Muddy York Rugby Football Club's boys are seen in the team's tent getting ready ahead of their Bingham cup game against the Amsterdam Lowlanders on Friday May 27, 2016, at the Ted Rhodes Park in Nashville, Tennessee. The typical 'straight' locker room kept several queer players away from rugby or sport for years. Jokes, stereotypes and homophobic slurs contributed to enhance that sense of exclusion. According to Muddy York Rfc President John Jeffery inclusive sides will exist as long as they are needed. They will eventually dissolve once inclusion in rugby is no longer an issue.
Muddy York Rugby Football Club's player Michael Smith carries the ball against the Nashville Grizzlies during the semifinal of the Hoagland Shield on Sunday May 29, 2016, at the Ted Rhodes Park, in Nashville, Tennessee. Nashville beat Toronto 15-0. The Muddy's boys finished the tournament with two wins and two losses, marking an historical edition of the Bingham cup. The team's next goal is to gain the first win ever against a 'straight' side.
Muddy York Rugby Football Club's Tournaments Manager and player Pedro Marcelino is seen driving his car through the Windsor-Detroit Ambassador Bridge on his way to the 2016 Nashville Bingham Cup on Tuesday May 24, 2016. Several of Muddy York's players reached Tennessee by car pooling. Muddy York placed a bid to host the 2018 Bingham Cup. The club has to beat the Amsterdam Lowlanders and the Caledonian Thebans, who also joined the race. Despite the fierce competition Muddy York Rfc hopes to bring the tournament to Toronto through the support of the other North American teams.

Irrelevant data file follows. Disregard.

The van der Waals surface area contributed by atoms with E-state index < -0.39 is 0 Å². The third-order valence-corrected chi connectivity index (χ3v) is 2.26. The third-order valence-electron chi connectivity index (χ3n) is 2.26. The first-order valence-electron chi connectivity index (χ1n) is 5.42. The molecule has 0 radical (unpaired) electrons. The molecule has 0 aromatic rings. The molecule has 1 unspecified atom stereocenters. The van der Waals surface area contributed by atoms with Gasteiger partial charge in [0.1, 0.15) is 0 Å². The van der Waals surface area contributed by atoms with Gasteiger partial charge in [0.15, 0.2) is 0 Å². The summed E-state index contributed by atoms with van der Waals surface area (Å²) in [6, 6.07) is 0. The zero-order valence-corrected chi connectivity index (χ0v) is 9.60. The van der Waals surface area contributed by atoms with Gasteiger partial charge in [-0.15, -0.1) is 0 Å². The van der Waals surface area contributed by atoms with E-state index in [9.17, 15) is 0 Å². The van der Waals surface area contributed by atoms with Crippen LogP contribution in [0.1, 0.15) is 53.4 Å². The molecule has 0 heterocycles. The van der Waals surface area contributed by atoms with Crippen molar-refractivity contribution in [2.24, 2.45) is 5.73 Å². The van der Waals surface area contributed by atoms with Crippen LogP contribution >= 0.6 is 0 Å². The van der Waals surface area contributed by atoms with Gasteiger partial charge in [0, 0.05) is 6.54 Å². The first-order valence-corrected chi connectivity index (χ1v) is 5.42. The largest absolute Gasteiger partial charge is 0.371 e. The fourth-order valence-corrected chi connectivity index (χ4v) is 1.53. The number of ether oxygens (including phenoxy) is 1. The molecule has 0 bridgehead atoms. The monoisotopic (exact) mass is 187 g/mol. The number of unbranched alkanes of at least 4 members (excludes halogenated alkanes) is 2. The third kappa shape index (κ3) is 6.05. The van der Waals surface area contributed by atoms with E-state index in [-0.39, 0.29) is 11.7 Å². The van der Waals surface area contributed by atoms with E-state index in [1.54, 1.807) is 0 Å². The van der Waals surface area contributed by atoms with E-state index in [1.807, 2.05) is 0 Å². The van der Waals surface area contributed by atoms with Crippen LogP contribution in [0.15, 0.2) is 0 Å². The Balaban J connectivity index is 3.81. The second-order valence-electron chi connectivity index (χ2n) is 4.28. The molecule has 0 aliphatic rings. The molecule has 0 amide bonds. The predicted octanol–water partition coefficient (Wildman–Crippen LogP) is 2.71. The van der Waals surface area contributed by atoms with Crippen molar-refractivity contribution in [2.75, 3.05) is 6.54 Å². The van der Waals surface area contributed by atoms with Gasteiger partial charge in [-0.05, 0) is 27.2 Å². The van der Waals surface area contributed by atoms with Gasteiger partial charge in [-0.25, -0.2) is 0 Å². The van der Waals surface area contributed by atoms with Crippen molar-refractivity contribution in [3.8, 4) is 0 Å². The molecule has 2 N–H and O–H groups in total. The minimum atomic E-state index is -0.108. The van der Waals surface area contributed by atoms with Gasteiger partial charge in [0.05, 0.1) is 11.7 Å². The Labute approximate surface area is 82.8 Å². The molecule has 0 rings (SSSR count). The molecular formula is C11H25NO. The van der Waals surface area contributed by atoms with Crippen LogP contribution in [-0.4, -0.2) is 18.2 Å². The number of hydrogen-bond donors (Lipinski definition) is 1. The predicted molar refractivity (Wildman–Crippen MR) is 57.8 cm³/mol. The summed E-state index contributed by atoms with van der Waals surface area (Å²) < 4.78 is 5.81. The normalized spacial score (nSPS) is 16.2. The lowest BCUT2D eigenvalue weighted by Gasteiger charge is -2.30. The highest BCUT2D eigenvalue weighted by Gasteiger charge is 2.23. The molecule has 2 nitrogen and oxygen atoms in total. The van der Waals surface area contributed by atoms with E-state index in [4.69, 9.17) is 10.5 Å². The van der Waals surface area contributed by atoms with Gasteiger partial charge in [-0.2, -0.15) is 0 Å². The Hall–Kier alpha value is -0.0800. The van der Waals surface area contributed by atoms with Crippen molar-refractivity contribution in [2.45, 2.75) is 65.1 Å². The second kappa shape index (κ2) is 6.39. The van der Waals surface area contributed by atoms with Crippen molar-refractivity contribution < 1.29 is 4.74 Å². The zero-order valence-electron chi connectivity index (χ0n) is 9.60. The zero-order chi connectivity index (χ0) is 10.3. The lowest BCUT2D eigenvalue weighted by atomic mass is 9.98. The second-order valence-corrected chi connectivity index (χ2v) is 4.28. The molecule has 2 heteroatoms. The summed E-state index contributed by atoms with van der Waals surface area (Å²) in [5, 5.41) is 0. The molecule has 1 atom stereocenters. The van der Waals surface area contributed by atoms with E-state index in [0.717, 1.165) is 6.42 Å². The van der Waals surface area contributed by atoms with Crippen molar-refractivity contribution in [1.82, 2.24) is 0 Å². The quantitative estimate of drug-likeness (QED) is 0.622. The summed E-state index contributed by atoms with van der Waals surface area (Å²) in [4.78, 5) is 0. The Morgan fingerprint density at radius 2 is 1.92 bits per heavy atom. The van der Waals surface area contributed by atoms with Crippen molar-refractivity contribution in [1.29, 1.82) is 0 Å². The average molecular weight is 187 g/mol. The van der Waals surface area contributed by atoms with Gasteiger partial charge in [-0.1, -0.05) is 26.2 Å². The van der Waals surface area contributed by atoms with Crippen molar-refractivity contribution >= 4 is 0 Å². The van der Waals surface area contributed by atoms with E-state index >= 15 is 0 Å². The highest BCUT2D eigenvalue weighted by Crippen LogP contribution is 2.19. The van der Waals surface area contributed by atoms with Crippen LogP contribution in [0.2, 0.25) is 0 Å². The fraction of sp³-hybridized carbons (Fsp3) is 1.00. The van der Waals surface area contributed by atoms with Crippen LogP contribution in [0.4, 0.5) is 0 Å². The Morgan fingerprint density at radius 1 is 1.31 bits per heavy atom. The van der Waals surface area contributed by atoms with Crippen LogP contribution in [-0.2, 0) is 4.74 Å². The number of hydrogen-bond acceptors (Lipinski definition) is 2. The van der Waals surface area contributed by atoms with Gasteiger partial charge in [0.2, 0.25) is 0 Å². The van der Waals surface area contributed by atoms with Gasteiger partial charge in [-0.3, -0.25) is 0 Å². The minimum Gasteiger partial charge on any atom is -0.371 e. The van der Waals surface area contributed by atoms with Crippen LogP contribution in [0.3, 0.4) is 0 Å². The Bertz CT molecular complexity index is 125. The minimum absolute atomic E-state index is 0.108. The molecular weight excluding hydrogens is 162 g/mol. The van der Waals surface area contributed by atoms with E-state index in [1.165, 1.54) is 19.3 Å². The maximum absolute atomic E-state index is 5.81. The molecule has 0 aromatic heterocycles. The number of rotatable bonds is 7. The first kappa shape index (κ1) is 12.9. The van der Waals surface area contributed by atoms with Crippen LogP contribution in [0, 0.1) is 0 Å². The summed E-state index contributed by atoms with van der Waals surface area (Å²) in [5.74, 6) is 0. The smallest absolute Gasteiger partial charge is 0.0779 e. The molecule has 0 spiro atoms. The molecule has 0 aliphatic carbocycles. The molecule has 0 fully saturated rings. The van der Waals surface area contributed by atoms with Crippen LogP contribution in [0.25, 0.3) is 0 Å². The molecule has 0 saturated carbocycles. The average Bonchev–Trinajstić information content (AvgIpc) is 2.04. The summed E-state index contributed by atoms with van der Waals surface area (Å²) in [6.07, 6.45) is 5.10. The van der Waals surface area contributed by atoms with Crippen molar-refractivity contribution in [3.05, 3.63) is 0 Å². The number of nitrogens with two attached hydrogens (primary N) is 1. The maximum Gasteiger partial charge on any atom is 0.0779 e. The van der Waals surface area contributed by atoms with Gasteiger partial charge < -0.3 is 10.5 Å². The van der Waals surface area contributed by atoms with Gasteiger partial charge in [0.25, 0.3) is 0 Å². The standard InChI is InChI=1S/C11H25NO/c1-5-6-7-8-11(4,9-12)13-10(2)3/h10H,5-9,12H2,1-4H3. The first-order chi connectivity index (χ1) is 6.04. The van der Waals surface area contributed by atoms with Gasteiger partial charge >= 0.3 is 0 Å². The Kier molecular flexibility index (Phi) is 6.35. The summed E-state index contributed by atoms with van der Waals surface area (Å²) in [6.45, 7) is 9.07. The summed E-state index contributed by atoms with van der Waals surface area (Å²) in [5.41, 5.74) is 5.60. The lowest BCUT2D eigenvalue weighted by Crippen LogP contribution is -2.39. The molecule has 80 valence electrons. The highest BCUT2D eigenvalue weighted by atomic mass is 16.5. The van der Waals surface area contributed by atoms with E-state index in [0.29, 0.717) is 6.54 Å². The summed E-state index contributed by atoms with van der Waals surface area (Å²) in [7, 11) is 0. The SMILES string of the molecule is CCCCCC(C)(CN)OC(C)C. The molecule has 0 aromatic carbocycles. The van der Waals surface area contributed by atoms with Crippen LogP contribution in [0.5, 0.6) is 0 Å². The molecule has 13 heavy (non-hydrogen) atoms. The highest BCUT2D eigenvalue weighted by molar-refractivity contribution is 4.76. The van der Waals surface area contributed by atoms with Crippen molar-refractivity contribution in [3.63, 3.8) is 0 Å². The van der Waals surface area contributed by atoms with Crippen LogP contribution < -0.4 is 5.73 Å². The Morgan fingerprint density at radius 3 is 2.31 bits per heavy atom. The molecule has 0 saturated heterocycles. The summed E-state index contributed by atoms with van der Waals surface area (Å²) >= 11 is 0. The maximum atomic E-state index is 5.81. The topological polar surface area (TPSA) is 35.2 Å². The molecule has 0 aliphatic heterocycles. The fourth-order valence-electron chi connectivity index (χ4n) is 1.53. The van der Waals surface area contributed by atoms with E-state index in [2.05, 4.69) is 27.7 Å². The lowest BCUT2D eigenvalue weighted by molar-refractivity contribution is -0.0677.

Muddy York Rugby Football Club players Michael Smith, left, Devin McCarney, centre, and John Paul Markides are photographed during a rehearsal for their performance at the annual team's fundraiser drag show on Saturday November 5, 2016, in Toronto, Ontario. Fundraisers, along with sponsorships, play a major role for the team's season budget. Each player pays an annual fee to the club, that covers the uniforms, practice facilities and Rugby Ontario fees. Muddy York helps or provides players who can't afford the payment, with an exemption.